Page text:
AS of this month, the UK’s infant fracking industry remains in lockdown in the wake of an investigation into shale gas mining operations in Lancashire.
Last year, Cuadrilla Resources, a British energy company based in Litchfield, Staffordshire, announced that it had discovered the potential for 200 trillion cubic feet of gas in a large geological formation called the Bowland shale.
Drilling and fracking commenced but was suspended following two small earthquakes in April and May.
The epicentre of one of the tremors was two kilometres down and within 500 metres of Cuadrilla’s Preese Hall well.
Since high pressure liquid fracturing of a fault zone in the shale rock took place shortly before the earthquakes occurred, the British Geological Survey (BGS) concluded the tremors and the fracking were probably connected.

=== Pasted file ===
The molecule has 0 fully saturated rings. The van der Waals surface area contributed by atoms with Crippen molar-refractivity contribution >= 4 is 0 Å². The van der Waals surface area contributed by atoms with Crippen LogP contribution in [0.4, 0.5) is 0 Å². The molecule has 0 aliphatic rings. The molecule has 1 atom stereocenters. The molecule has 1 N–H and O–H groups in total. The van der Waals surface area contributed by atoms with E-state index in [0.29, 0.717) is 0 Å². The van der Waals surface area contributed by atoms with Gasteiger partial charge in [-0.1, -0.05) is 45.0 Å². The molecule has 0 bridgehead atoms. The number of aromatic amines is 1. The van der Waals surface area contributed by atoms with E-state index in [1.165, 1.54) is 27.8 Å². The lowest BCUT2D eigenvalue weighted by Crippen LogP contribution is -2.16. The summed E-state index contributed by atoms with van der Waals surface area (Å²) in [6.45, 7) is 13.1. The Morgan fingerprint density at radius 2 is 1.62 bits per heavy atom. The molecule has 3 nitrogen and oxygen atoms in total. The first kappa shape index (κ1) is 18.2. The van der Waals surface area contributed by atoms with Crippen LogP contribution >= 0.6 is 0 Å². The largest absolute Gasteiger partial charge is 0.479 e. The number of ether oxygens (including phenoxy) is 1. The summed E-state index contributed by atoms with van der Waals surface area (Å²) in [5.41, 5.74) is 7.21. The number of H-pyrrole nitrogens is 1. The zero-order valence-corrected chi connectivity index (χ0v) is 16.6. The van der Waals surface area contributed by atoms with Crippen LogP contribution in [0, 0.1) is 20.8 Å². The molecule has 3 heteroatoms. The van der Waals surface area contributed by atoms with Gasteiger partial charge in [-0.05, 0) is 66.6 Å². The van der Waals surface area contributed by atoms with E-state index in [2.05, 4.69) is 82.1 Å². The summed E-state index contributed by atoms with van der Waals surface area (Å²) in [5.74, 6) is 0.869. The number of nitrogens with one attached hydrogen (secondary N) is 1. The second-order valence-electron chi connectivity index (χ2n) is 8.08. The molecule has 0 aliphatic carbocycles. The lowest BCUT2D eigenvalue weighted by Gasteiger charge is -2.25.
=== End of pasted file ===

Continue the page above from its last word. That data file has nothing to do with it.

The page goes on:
The Department of Energy and Climate Change asked three scientists, including BGS’s head of seismology, Dr Brian J Baptie, to assess Cuadrilla’s findings and make recommendations about the safety of fracking.
The report was published last month and advised that Cuadrilla should be allowed to recommence “cautious” fracking, so long as better seismic monitoring and earthquake mitigation measures were put in place. Consultation on the issue ended this week. Although an outright ban on fracking is an option, this is unlikely given the report’s recommendations and a previous decision by the Parliamentary select committee that fracking was not unsafe and did not pose a danger to Britain’s natural resources.
If fracking gets the green light, albeit with new rules about well construction and seismic monitoring, Cuadrilla intends to resume drilling in Lancashire and other companies will undoubtedly begin or resume exploration for shale gas.